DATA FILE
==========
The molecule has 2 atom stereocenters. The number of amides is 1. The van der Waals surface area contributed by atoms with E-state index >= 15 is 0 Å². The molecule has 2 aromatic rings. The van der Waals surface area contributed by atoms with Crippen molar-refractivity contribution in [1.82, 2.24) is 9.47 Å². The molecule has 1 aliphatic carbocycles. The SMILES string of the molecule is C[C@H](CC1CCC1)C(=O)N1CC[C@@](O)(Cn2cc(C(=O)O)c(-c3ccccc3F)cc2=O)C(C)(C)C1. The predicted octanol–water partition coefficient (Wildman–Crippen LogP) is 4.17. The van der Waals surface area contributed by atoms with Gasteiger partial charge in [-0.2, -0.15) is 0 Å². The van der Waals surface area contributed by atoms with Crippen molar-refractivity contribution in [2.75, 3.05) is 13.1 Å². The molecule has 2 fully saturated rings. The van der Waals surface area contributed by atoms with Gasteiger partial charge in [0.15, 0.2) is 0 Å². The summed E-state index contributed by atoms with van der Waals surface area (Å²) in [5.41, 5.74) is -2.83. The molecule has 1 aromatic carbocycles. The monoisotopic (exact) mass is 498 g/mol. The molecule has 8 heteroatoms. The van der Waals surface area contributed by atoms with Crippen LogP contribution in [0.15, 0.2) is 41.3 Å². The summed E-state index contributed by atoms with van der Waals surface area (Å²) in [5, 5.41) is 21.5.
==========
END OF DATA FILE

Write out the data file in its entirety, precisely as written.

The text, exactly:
The molecule has 2 atom stereocenters. The number of amides is 1. The van der Waals surface area contributed by atoms with E-state index >= 15 is 0 Å². The molecule has 2 aromatic rings. The van der Waals surface area contributed by atoms with Crippen molar-refractivity contribution in [1.82, 2.24) is 9.47 Å². The molecule has 1 aliphatic carbocycles. The SMILES string of the molecule is C[C@H](CC1CCC1)C(=O)N1CC[C@@](O)(Cn2cc(C(=O)O)c(-c3ccccc3F)cc2=O)C(C)(C)C1. The predicted octanol–water partition coefficient (Wildman–Crippen LogP) is 4.17. The van der Waals surface area contributed by atoms with Gasteiger partial charge in [-0.2, -0.15) is 0 Å². The van der Waals surface area contributed by atoms with Crippen molar-refractivity contribution in [2.75, 3.05) is 13.1 Å². The molecule has 2 fully saturated rings. The van der Waals surface area contributed by atoms with Gasteiger partial charge in [0.15, 0.2) is 0 Å². The summed E-state index contributed by atoms with van der Waals surface area (Å²) in [5.41, 5.74) is -2.83. The molecule has 1 aromatic carbocycles. The monoisotopic (exact) mass is 498 g/mol. The molecule has 8 heteroatoms. The van der Waals surface area contributed by atoms with Crippen LogP contribution in [0.15, 0.2) is 41.3 Å². The summed E-state index contributed by atoms with van der Waals surface area (Å²) in [5, 5.41) is 21.5.